HP67 Charger problem



#9

Hi All,

I have a Classic charger (no voltage switch) that doesn't supply the higher charging voltage. With information I gleened from looking back through the archives here, I checked about the fuse, and mine has none, so I am going to replace the 400uF cap. Now, my local electronics shop can supply a 330uF or a 470uF cap, but not a 400uF. Can anyone tell me how critical the value is ?, and which value of the two mentioned I should use as a substitute. - Thanks, John Robinson


#10

have you checked the cable? sometimes the wires near the plug on the calculator end become diconnected from the metal connectors.

**vp


#11

Yep, checked the cable, I have continuity all the way from the plug to the electronics inside the charger. - John

#12

Go for the 470ìF -- these things have a -20+50% tolerance anyway. Make sure you connect it with the proper polarity, and that you get a capacitor rated for the same or higher voltage.

/ji

#13

To answer the last question first, either will work, but I'd use the 470uF. It's always best to go slightly higher on smoothing caps.
However, I am not convinced this is the problem. The transformer, rectifier, and smoothing cap are common to both outputs, so a problem with any of those normally causes problems with both outputs.
I'd look at the constant current source circuitry. If yo look at the PCB on the 'output' side (near the cable), then on one side there's a single transistor with a 'heatsink' (a piece of metal rod screwed to the transistor), on the other side there are 2 transistors. Check the latter 2 transsitors, and the resistors near them.


#14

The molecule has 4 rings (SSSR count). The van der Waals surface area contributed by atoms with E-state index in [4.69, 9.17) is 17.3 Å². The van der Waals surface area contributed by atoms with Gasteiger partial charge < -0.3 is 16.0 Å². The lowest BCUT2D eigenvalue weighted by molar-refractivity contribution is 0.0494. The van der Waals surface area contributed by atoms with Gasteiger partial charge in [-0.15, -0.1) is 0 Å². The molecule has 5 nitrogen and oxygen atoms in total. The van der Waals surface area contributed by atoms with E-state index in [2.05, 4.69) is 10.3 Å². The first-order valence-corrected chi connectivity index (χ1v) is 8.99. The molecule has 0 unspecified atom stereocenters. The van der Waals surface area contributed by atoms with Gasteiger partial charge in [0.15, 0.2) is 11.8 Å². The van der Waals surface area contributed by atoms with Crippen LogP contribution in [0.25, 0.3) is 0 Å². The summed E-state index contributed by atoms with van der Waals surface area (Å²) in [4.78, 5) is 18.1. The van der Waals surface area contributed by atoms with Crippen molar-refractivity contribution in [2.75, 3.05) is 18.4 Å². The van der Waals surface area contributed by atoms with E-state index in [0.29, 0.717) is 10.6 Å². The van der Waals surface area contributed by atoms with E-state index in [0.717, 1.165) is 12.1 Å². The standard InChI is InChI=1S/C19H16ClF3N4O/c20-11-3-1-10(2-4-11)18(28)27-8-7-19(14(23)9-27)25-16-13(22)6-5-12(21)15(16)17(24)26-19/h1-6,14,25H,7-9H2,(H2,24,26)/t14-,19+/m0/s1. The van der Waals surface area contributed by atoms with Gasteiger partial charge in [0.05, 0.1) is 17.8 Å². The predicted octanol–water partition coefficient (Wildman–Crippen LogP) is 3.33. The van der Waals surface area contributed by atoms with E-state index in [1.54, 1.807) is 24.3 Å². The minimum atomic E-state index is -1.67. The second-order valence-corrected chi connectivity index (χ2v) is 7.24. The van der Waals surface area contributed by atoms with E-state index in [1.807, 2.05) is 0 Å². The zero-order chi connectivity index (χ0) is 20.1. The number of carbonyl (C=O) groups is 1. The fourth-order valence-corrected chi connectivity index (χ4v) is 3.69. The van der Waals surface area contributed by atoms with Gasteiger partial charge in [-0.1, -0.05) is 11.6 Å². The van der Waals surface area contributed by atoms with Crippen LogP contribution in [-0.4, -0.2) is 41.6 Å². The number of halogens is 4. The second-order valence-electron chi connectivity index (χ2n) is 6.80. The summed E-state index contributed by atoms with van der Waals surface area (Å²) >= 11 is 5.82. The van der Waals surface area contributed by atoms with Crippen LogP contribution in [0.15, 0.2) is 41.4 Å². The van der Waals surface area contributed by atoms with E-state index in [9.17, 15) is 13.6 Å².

It could still be the filter cap... but probably not. The low current charge circuit noes not even need the filter. The high current operting supply does. I have seen a couple of chargers that charge just fine but to not operate the calculator. Both were bad filter caps. But usually a bad filter causes a highly erratic flashing in the display.


#15

The original fault was a problem with the high voltage charger output. Which is the constant current supply to charge the NiCds. I read that implying that the lower (constant) voltage logic supply was correct and that the constant current
output was missing. Now, the constant voltage output comes from a zener+emitter follower circuit run off the smoothed DC from the 400uF capacitor. It is impossible for this
output to be higher than the voltage across that cap. And thus, if the fault is the filter cap and we're seeing something on the constant voltage output, we'll also see something on the constant current output.
My guess is the capacitor is fine, and the fault is in the constant current regulator (2 transistors and a few resistors).


#16

Thanks for all the postings guys. Well, I tried a new filter cap (the 470uF), and it hasn't changed a thing. So does anyone have any suggestions on how to fix the constant current source electronics ?, anyone got a circuit diagram ?, are replacement/equivalent parts available ? Should I just perhaps just remove the lot and replace it with a modern day constant current source (chip ? if they exist). Any suggestions welcome. Thanks - John


#17

I have an ascii-art schematic, which I have (hopefully) privately e-mailed to you. I can't think of a sane way to include it in this post.
The constant current circuit is 4 components. 2 resistors and 2 transistors. The idea is that when the load current increases, the voltage drop across the 13R (Ohm) resistor increases, thus turning the small-signal
transistor on harder. This reduces the bias on the power transistor (normally applied by the 4k7 resistor to ground), thus reducing the load current again.
It's not going to be hard to debug. Check the transistors (remove them, and at least check them as a pair of diodes with a multimeter). Most likely the power transistor is open-circuit on at least one junction. I don't think these
transistors have exact modern equivalents, but they're not exactly critcal, and any PNP small power transistor would work. Similarly, for the small-signal transistor, anything will probably do. I'd try a 2N3906 first, as I've got those by the dozen. But I haven't _actually_ tried it.


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